Barack Hussein Obama II
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Barack Hussein Obama II (/bəˈrɑːk huːˈseɪn oʊˈbɑːmə/ (About this soundlisten); born August 4, 1961) is an American politician who served as the 44th President of the United States from 2009 to 2017. A member of the Democratic Party, he was the first African American to be elected to the presidency and previously served as a United States Senator from Illinois (2005–2008).
Obama was born in 1961 in Honolulu, Hawaii, two years after the territory was admitted to the Union as the 50th state. After graduating from Columbia University in 1983, he worked as a community organizer in Chicago. In 1988, he enrolled in Harvard Law School, where he was the first black president of the Harvard Law Review. After graduating, he became a civil rights attorney and a professor, teaching constitutional law at the University of Chicago Law School from 1992 to 2004. He represented the 13th district for three terms in the Illinois Senate from 1997 to 2004, when he ran for the U.S. Senate. He received national attention in 2004 with his March primary win, his well-received July Democratic National Convention keynote address, and his landslide November election to the Senate. In 2008, he was nominated for president a year after his campaign began and after a close primary campaign against Hillary Clinton. He was elected over Republican John McCain and was inaugurated on January 20, 2009. Nine months later, he was named the 2009 Nobel Peace Prize laureate.
During his first two years in office, Obama signed many landmark bills into law. The main reforms were the Patient Protection and Affordable Care Act (often referred to as “Obamacare”, shortened as the “Affordable Care Act”), the Dodd–Frank Wall Street Reform and Consumer Protection Act, and the Don’t Ask, Don’t Tell Repeal Act of 2010. The American Recovery and Reinvestment Act of 2009 and Tax Relief, Unemployment Insurance Reauthorization, and Job Creation Act of 2010 served as economic stimulus amidst the Great Recession. After a lengthy debate over the national debt limit, he signed the Budget Control and the American Taxpayer Relief Acts. In foreign policy, he increased U.S. troop levels in Afghanistan, reduced nuclear weapons with the United States–Russia New START treaty, and ended military involvement in the Iraq War. He ordered military involvement in Libya in opposition to Muammar Gaddafi; Gaddafi was killed by NATO-assisted forces. He also ordered the military operations that resulted in the deaths of Osama bin Laden and suspected Yemeni Al-Qaeda operative Anwar al-Awlaki.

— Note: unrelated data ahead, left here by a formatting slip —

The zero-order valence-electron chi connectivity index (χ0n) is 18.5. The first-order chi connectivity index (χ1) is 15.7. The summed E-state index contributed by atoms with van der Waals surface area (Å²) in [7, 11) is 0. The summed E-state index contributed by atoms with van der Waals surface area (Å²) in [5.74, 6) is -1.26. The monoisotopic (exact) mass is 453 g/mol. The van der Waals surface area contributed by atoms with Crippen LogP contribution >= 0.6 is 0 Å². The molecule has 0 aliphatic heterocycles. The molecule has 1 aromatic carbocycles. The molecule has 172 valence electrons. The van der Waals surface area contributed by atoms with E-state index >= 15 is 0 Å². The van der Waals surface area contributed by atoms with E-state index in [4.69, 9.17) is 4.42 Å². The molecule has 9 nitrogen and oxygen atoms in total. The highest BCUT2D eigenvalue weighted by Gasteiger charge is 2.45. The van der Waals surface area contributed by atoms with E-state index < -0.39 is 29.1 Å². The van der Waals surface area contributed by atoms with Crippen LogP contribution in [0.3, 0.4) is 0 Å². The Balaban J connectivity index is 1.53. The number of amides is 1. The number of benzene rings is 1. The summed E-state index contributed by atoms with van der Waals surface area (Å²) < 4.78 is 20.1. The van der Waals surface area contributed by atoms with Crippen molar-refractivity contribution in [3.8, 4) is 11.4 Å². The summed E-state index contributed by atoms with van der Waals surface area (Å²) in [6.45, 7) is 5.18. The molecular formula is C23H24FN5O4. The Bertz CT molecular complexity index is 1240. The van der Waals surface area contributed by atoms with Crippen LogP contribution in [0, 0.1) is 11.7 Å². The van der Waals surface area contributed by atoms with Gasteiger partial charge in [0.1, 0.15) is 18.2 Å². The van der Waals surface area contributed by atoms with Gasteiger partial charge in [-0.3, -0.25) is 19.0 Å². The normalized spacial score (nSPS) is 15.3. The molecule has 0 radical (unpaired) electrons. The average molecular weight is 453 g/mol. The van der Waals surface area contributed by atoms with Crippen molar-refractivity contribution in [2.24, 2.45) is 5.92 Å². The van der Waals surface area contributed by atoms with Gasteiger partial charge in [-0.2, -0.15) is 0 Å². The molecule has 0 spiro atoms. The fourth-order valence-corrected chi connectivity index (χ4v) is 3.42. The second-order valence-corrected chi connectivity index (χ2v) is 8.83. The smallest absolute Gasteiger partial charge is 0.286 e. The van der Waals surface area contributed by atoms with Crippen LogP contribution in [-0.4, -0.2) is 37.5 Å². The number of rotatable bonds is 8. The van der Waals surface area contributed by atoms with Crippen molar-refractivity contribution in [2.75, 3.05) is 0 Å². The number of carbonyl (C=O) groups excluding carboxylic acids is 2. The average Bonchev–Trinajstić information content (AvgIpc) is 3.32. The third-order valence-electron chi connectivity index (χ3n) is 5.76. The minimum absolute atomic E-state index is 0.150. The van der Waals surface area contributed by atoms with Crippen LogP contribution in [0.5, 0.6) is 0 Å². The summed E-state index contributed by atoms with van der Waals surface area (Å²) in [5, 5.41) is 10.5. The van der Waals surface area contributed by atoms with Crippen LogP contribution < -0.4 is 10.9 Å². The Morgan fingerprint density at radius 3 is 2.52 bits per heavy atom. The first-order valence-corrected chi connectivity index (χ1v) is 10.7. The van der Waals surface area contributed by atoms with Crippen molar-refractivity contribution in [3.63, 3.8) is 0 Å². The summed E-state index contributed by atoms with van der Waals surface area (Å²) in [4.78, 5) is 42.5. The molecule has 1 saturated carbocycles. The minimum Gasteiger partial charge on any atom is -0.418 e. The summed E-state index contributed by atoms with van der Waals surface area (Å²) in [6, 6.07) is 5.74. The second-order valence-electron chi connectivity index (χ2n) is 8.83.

After winning re-election by defeating Republican opponent Mitt Romney, Obama was sworn in for a second term in 2013. During this term, he promoted inclusiveness for LGBT Americans. His administration filed briefs that urged the Supreme Court to strike down same-sex marriage bans as unconstitutional (United States v. Windsor and Obergefell v. Hodges); same-sex marriage was fully legalized in 2015 after the Court ruled that a same-sex marriage ban was unconstitutional in Obergefell. He advocated for gun control in response to the Sandy Hook Elementary School shooting, indicating support for a ban on assault weapons, and issued wide-ranging executive actions concerning climate change and immigration. In foreign policy, he ordered military intervention in Iraq in response to gains made by ISIL after the 2011 withdrawal from Iraq, continued the process of ending U.S. combat operations in Afghanistan in 2016, promoted discussions that led to the 2015 Paris Agreement on global climate change, initiated sanctions against Russia following the invasion in Ukraine and again after Russian interference in the 2016 United States elections, brokered a nuclear deal with Iran, and normalized U.S. relations with Cuba. During his term in office, America’s reputation in global polling significantly improved. Evaluations of his presidency among historians and the general public place him among the upper tier of American presidents. Obama left office in January 2017 and currently resides in Washington, D.C